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Kelly Ripa has a new forward to a lifestyle change book that helped/maybe paid her. It’s called Get Off Your Sugar: Stress Eating to Strength Eating by Dr. Daryl Gioffre. It helps people quit eating sugar-rich foods by understanding how addictive it is and what it does to your body and substituting whole foods instead. It sounds practical, and Kelly said that it helped her beat her sugar addiction for good. She used to have a “sugar drawer,” I’m assuming at work, and was able to stop eating sugar by following Dr. Gioffre’s plan. I could relate to her story so much. People Magazine reports this:
Dr. Daryl Gioffre’s new book, Get Off Your Sugar,… focuses on adding nutrient-dense foods to one’s diet to help kick sugar addiction, as opposed to taking things away.
According to Ripa, she used to be addicted to sugar herself, but Dr. Gioffre’s program has “helped changed [her] life” over the past year.
“For years I had a candy drawer at home that I kept fully stocked and would dip into whenever I felt the faintest urge for sugar,” she writes. “I knew that sugar isn’t good for you, but I figured that everybody needed to have some kind of vice, right? What was so bad about rewarding myself with something sweet?”
“What I didn’t fully appreciate is just how addictive sugar truly is,” she says, adding that Dr. Gioffre told her that “sugar is eight times more addictive than cocaine.”
“That helped me feel better about having them, but I still didn’t know how I would prevent the cravings from happening in the first place,” Ripa says.
Ripa says that she previously did Dr. Gioffre’s alkaline cleanse to help remove acidic foods from her diet, which gave her “great results” that eliminated “some recurring aches and pains that I had chalked up to getting older.”
“I was so inspired, I got rid of the candy drawer,” she recalls. “If only my cravings had disappeared with it! Sadly, they didn’t. When life got super busy with work, or the kids, or both, the urge to eat jelly beans would come on so strong it took everything I had not to send my husband out to the deli to pick some up…”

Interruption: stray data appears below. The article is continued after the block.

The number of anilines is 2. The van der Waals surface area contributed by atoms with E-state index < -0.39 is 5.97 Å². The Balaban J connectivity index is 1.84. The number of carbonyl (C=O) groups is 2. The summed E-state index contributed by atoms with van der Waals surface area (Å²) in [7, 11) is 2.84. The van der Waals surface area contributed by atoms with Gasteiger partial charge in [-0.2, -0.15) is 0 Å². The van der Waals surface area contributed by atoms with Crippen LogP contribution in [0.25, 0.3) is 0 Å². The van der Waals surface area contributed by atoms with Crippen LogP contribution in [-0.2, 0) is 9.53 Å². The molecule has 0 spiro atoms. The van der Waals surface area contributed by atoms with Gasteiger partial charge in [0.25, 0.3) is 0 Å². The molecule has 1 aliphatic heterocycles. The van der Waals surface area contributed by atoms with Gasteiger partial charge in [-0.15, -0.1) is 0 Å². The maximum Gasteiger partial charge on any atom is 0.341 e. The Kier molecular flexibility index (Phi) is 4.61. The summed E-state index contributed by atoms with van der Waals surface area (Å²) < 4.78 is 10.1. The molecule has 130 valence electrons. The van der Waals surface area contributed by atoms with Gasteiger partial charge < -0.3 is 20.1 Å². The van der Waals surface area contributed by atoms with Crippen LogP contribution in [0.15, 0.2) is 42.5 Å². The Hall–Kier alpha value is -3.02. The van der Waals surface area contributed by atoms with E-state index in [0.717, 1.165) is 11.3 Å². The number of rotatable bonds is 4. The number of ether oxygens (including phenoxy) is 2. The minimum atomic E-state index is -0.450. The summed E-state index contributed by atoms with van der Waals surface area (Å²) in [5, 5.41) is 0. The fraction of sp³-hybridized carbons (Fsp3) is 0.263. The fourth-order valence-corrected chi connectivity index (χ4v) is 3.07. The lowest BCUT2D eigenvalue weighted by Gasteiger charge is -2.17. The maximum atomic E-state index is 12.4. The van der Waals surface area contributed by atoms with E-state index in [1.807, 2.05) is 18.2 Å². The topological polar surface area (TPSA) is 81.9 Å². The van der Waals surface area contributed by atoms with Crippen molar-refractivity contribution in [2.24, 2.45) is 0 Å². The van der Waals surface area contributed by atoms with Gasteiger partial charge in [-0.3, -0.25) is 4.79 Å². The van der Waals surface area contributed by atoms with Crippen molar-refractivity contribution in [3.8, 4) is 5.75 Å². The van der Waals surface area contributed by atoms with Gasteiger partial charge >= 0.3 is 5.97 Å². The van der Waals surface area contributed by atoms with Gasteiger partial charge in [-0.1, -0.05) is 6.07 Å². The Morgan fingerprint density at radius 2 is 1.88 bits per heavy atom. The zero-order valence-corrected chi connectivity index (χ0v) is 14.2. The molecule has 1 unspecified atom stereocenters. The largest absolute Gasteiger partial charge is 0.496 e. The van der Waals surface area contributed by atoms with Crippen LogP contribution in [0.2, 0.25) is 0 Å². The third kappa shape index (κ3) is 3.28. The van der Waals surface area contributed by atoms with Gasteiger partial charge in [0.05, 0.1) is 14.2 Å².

Dr. Gioffre tells PEOPLE that the average American eats about 130 lbs. of sugar a year, which “creates its own self-perpetuating cycle of cravings, and because it’s so acidic, it makes your body work harder just to keep going.”
He recommends starting the day with green juice and incorporating more healthy fats like avocado to help kick the sugar habit.
“There’s actually an alternative to [stress eating] called strength eating,” he adds. “As you start to add more strength foods into your diet, it will begin to crowd out the stress foods. Strength eating is not based on deprivation — it’s based on adding to what you are already doing. You can’t choose not to eat, but you can choose what to eat. And once you begin to strength eat, big things start happening: Your energy increases. You lose weight. Your digestion improves. You sleep better. Cravings naturally go away, and your body just plain feels better.”
Kelly also claimed that Dr. Gioffree “tested her biological age” and it was 35. Maybe that’s how he got her to write the forward to his book. I’m just doing my job and being snarky, but she bugs. She is really healthy though and I would never have guessed that she was a sugar addict. I hope people say the same about me, but I doubt it.
A few months ago, I got the Whole 30 book from the library. I know a lot of you swear by that plan but I get ragey at diets that make you give up entire food groups. If you cheat even a little with dairy or gluten it makes you start all over again. Instead of doing that, I vowed to cook more and eat more whole foods, which sounds similar to this book. I was able to do it somewhat and have been cooking and baking more, but I still regularly buy chocolate and ice cream and sometimes candy like jelly beans and Necco wafers (shut up I love them). I think this plan is doable for me and I’m really interested in it. However I haven’t made giving up sugar a resolution this year. Lately I feel accomplished just getting through the days, doing my work and getting a workout in. I don’t want to put more pressure on myself to give up my main vice, as Kelly said. I haven’t had a drink in four and a half years! Candy is minor, right?